Continue reading Spotlight on Exxon's Rex Tillerson, Trump's ties with Russia, at secretary of state hearing
WASHINGTON — Rex Tillerson, the longtime Exxon Mobil chief tapped for secretary of state, faces the Senate on Wednesday as lawmakers seek clarity and reassurance on President-elect Donald Trump’s foreign policies.
The confirmation hearing will put a spotlight on Exxon’s dealings with Russia and its strongman president, Vladimir Putin. Democrats are wary of Tillerson’s opposition to sanctions against Russia, where journalists and opposition politicians have been assassinated or jailed.
In striking billion dollar deals for exploration, Tillerson has worked more closely with Putin than perhaps any other U.S. executive or official. Admirers call that a plus.
But Trump’s views toward Russia have been remarkable, and that has complicated the picture for Tillerson.
Senators in both parties have expressed dismay at Trump’s refusal to embrace the consensus of U.S. intelligence agencies — that Russia tried to help him win the presidency by hacking and exposing Democratic Party emails. The leaks embarrassed and rattled the Clinton campaign, and threw Democrats into turmoil.
“Every American should be alarmed by Russia’s brazen attack on our democracy,” Sen. John McCain, the Arizona Republican who chairs the Armed Services Committee, said Tuesday.
Sens. John Cornyn, the deputy majority leader, and Ted Cruz signed up to introduce their fellow Texan at the hearing. Cornyn quickly and enthusiastically endorsed the nomination. Cruz remained noncommittal even through Tuesday night, when an aide confirmed that he’ll help with the introduction, after the Trump team released a written version of Tillerson’s remarks in which he thanks both senators for their support.
In the remarks, Tillerson embraces policies that Trump calls “America First,” and which his nominee described as a “rededication to American security, liberty, and prosperity.” But he makes no mention of Russia’s cyberattacks aimed, in the judgment of U.S. intelligence agencies, at tilting the presidential election for Trump — an omission that earned a rebuke from the panel’s top Democrat, Sen. Ben Cardin of Maryland.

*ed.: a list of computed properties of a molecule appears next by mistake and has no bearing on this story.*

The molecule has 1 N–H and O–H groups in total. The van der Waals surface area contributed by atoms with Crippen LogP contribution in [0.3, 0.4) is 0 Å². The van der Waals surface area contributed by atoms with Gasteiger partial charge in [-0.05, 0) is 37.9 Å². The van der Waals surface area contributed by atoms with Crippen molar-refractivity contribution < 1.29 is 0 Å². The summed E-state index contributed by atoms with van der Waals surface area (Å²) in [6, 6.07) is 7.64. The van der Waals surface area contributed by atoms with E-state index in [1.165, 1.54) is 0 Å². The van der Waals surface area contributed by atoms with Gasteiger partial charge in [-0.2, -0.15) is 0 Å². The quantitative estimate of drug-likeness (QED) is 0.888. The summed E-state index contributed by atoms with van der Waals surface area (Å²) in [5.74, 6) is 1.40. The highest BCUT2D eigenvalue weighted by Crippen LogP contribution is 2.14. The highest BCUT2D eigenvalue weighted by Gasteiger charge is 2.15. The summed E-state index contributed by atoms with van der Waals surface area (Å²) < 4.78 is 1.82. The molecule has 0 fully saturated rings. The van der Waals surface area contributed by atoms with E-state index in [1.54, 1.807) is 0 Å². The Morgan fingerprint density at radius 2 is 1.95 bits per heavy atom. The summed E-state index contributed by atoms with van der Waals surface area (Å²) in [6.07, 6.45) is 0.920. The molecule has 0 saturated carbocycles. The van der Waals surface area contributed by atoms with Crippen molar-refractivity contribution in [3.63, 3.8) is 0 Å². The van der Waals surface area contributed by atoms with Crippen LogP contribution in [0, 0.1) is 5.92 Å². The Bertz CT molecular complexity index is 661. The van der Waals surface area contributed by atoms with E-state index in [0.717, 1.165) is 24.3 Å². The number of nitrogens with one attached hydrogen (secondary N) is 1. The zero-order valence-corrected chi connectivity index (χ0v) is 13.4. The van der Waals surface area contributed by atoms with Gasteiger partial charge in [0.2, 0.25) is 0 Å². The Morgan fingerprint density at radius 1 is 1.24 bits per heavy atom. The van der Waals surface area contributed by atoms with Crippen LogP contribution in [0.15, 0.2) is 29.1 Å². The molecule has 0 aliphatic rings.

Russia’s disinformation campaign was funded at least indirectly by revenues from deals in which Exxon was involved, he asserted, along with “Putin has used to crush democracy and dissent at home and to sow divisions abroad.”
Trump’s public admiration for Putin has caused consternation across the political spectrum – concerns heightened Tuesday, on the eve of Tillerson’s hearing, after reports that U.S. intelligence chiefs briefed President Barack Obama and Trump last week on allegations that Russian spies have “compromising personal and financial information” about Trump. (More here.)
The uproar provided an unexpected subtext to the Tillerson hearing.
Russia isn’t the only country where Exxon Mobil’s dealings on Tillerson’s watch provide fodder for the hearing.
In Iraq, Exxon ignored the George W. Bush State Department, which was strongly discouraging deals with the Kurds. American officials feared a slide toward civil war and felt that side deals with the Kurds, with the central government in Baghdad still wrestling with a national law governing oil revenues, would worsen ethnic tensions.
Even so, the former president has vouched for his fellow Texan, putting in a good word with Senate Foreign Relations Chairman Bob Corker.
The deal with the Kurds highlighted Tillerson’s willingness to make a risky bet that conflicted with U.S. policy. Critics want assurances that as secretary of state, he’ll set aside corporate imperatives.
“Exxon isn’t unique,” said Margaret Huang, executive director of Amnesty International USA. “Any business leader is going to have to consider their bottom line.”
But she said, “it was very clear that the decision of Tillerson and Exxon to ignore the requests and guidance from the Bush administration on the purchase of oil from the Kurdish government in northern Iraq absolutely had an impact on the ongoing conflict in the country and escalation of sectarian tensions.”
Another report this week revealed that an Exxon subsidiary conducted business in the early 2000s with Iran, Syria and Sudan — countries were under U.S. sanctions as state sponsors of terrorism. Exxon defended the deals as legal, noting that the subsidiary was based in Europe and the deals involved no American employees.